Unjunk Your Junk Food

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Mixed colorful sweets

From the viewpoint of a person under forty-eight inches, the world was a Candyland—a couple Oompa-Loompas short of Willie Wonka’s Chocolate Factory. We lived in a tantalizing, tempting, coaxing, persuading, junk food Garden of Eaten. So whom did that make me? Let me tell you. Not a noble, admired, loved family member. Not the brownie baking, generous best friend (whose hostessing I truly did admire). It made me the No-Meister. No this. No that. No. No. No. A sour-party-pooper-wound-too-tight-mother. An evil mommy. A control freak. A woman who wanted to throw the towel in every three days, give or take a grocery trip. An exhausted parent who fell asleep wondering, Was I even a good mom today? Did my kids feel any love from me? Did we laugh or talk?  I despised being Sergeant No.

~ excerpt from one of my favorite chapters in Little Changes

Since when did tiny packages of sugar, synthetic colors, and preservatives, gain the presence to become an everyday parenting challenge? With pocket-change pricing and persuasive marketing, junk food is a topic powerful enough to flip mother-knows-best guidance into an ongoing Home-Sweet-Home battlefield.

While each child emphatically declares they are the only one with health-focused lunchboxes, we know it isn’t true. Making little changes – reducing fast food, eliminating soda, or banning sugar all together – is now a mainstream conversation. And the more creative tools to arm-and-educate (and keep the peace) the better.Andrea Donsky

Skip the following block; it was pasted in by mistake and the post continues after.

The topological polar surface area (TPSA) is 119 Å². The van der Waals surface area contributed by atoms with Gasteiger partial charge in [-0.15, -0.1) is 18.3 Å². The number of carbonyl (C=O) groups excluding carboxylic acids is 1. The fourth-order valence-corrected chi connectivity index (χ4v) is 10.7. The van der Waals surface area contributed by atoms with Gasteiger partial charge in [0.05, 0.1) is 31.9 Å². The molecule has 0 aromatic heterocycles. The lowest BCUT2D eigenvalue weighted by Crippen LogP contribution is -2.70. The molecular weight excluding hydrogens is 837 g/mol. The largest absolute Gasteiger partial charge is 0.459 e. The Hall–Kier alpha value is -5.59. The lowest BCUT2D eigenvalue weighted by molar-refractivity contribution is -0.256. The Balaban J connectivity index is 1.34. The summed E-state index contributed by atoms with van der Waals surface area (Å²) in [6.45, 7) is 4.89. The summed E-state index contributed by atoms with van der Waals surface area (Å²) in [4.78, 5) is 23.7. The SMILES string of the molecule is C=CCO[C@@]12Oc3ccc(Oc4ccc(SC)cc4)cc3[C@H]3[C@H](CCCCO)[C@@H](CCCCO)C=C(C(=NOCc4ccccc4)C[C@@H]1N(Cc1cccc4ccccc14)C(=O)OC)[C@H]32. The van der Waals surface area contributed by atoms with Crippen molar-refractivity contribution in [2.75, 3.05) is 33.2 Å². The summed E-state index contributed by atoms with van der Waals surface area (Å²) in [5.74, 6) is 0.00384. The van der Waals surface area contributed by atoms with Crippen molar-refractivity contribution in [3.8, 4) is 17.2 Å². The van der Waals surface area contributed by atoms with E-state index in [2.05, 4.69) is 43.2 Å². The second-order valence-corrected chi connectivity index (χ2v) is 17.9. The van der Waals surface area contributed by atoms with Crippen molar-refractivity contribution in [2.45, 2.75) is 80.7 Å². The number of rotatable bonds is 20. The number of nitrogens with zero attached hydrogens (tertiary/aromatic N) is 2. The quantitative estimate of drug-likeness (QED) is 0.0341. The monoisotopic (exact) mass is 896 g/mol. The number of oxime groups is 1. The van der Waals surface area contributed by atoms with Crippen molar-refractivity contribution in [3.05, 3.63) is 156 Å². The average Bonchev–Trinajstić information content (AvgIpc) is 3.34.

Bright eyed, fast-talking, and engaging Andrea Donsky is co-founder of Naturally Savvy who pours her passion into just that: providing us tools to make this easier. Andrea’s journey, sparked by digestive issues, led her to write Unjunk Your Junk Food, a guide to negotiating a peaceful middle ground while choosing wiser. In our interview, she shares her self-assured outlook on the evolving perception of being woo-woo, explores the scary seven, and dishes on her own parenting style.

 

 

Start at Naturally Savvy.   

I recommend clicking the Challenges tab to power-focus you on a particular topic, such as going Non-GMO, Gluten Free or focusing on  Omega 3s.  

Or to her blog defining why these seven ingredients were chosen for the Scary Seven:

Scary Seven Ingredients

 

In the way the world works, I have been avoiding sugar more and more –  just about the same rate my daughter’s love for baking has grown. Converting to organic ingredients, and baking in moderation has become our middle ground. (Gosh darn it, she is good too!)  In the meantime, I hold onto small victories such as  pulling us off soda and skipping fast food.  What are your victories? Where would you recommend readers to start who are beginning their journey?

PS: If you crave more topics like this, you might enjoy “3 Tips for Going Organic”.

Kristi

 

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